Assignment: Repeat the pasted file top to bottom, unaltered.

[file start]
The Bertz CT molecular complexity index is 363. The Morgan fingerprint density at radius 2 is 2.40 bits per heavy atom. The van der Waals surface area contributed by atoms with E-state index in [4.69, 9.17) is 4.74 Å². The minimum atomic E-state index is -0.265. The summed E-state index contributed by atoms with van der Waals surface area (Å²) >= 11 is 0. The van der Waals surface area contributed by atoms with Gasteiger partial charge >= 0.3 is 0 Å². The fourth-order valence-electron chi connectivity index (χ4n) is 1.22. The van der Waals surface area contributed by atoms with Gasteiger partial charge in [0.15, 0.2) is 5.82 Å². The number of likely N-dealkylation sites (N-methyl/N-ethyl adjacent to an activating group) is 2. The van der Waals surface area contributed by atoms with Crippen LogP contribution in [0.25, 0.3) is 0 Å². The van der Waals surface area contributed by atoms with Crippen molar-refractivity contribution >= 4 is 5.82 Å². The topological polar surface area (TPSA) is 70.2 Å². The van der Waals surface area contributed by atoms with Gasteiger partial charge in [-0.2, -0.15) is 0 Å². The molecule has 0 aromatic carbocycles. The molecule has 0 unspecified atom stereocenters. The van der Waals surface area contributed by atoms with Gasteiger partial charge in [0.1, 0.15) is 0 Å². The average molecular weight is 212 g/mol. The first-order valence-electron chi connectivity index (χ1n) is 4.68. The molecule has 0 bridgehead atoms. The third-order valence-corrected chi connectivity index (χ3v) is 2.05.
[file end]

The Bertz CT molecular complexity index is 363. The Morgan fingerprint density at radius 2 is 2.40 bits per heavy atom. The van der Waals surface area contributed by atoms with E-state index in [4.69, 9.17) is 4.74 Å². The minimum atomic E-state index is -0.265. The summed E-state index contributed by atoms with van der Waals surface area (Å²) >= 11 is 0. The van der Waals surface area contributed by atoms with Gasteiger partial charge >= 0.3 is 0 Å². The fourth-order valence-electron chi connectivity index (χ4n) is 1.22. The van der Waals surface area contributed by atoms with Gasteiger partial charge in [0.15, 0.2) is 5.82 Å². The number of likely N-dealkylation sites (N-methyl/N-ethyl adjacent to an activating group) is 2. The van der Waals surface area contributed by atoms with Crippen LogP contribution in [0.25, 0.3) is 0 Å². The van der Waals surface area contributed by atoms with Crippen molar-refractivity contribution >= 4 is 5.82 Å². The topological polar surface area (TPSA) is 70.2 Å². The van der Waals surface area contributed by atoms with Gasteiger partial charge in [-0.2, -0.15) is 0 Å². The molecule has 0 aromatic carbocycles. The molecule has 0 unspecified atom stereocenters. The van der Waals surface area contributed by atoms with Gasteiger partial charge in [0.1, 0.15) is 0 Å². The average molecular weight is 212 g/mol. The first-order valence-electron chi connectivity index (χ1n) is 4.68. The molecule has 0 bridgehead atoms. The third-order valence-corrected chi connectivity index (χ3v) is 2.05.